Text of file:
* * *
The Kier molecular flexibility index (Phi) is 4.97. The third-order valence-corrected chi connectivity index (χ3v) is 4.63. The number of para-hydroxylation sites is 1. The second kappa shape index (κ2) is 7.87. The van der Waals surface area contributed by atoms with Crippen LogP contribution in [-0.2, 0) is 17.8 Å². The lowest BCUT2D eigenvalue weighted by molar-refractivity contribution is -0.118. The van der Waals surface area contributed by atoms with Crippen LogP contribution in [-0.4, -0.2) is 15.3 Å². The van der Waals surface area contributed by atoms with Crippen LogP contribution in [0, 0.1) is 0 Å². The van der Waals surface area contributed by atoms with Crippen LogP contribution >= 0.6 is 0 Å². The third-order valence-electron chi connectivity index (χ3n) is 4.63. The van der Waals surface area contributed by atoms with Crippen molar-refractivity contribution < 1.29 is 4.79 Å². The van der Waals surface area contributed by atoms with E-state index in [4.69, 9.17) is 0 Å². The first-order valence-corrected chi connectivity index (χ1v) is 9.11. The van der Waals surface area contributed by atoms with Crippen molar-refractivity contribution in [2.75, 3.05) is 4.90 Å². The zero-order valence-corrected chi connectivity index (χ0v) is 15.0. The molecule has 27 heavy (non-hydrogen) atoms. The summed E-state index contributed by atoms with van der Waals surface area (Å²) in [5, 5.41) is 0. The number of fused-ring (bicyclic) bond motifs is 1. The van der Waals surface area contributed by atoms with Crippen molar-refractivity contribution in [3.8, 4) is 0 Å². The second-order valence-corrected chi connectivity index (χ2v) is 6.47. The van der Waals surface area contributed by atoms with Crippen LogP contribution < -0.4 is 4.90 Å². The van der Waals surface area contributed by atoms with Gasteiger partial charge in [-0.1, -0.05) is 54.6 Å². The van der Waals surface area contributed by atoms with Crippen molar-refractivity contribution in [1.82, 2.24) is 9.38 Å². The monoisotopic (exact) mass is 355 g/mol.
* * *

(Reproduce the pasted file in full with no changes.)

The Kier molecular flexibility index (Phi) is 4.97. The third-order valence-corrected chi connectivity index (χ3v) is 4.63. The number of para-hydroxylation sites is 1. The second kappa shape index (κ2) is 7.87. The van der Waals surface area contributed by atoms with Crippen LogP contribution in [-0.2, 0) is 17.8 Å². The lowest BCUT2D eigenvalue weighted by molar-refractivity contribution is -0.118. The van der Waals surface area contributed by atoms with Crippen LogP contribution in [-0.4, -0.2) is 15.3 Å². The van der Waals surface area contributed by atoms with Crippen LogP contribution in [0, 0.1) is 0 Å². The van der Waals surface area contributed by atoms with Crippen LogP contribution >= 0.6 is 0 Å². The third-order valence-electron chi connectivity index (χ3n) is 4.63. The van der Waals surface area contributed by atoms with Crippen molar-refractivity contribution < 1.29 is 4.79 Å². The van der Waals surface area contributed by atoms with E-state index in [4.69, 9.17) is 0 Å². The first-order valence-corrected chi connectivity index (χ1v) is 9.11. The van der Waals surface area contributed by atoms with Crippen molar-refractivity contribution in [2.75, 3.05) is 4.90 Å². The zero-order valence-corrected chi connectivity index (χ0v) is 15.0. The molecule has 27 heavy (non-hydrogen) atoms. The summed E-state index contributed by atoms with van der Waals surface area (Å²) in [5, 5.41) is 0. The number of fused-ring (bicyclic) bond motifs is 1. The van der Waals surface area contributed by atoms with Crippen molar-refractivity contribution in [3.8, 4) is 0 Å². The second-order valence-corrected chi connectivity index (χ2v) is 6.47. The van der Waals surface area contributed by atoms with Crippen LogP contribution < -0.4 is 4.90 Å². The van der Waals surface area contributed by atoms with Gasteiger partial charge in [-0.1, -0.05) is 54.6 Å². The van der Waals surface area contributed by atoms with Crippen molar-refractivity contribution in [1.82, 2.24) is 9.38 Å². The monoisotopic (exact) mass is 355 g/mol.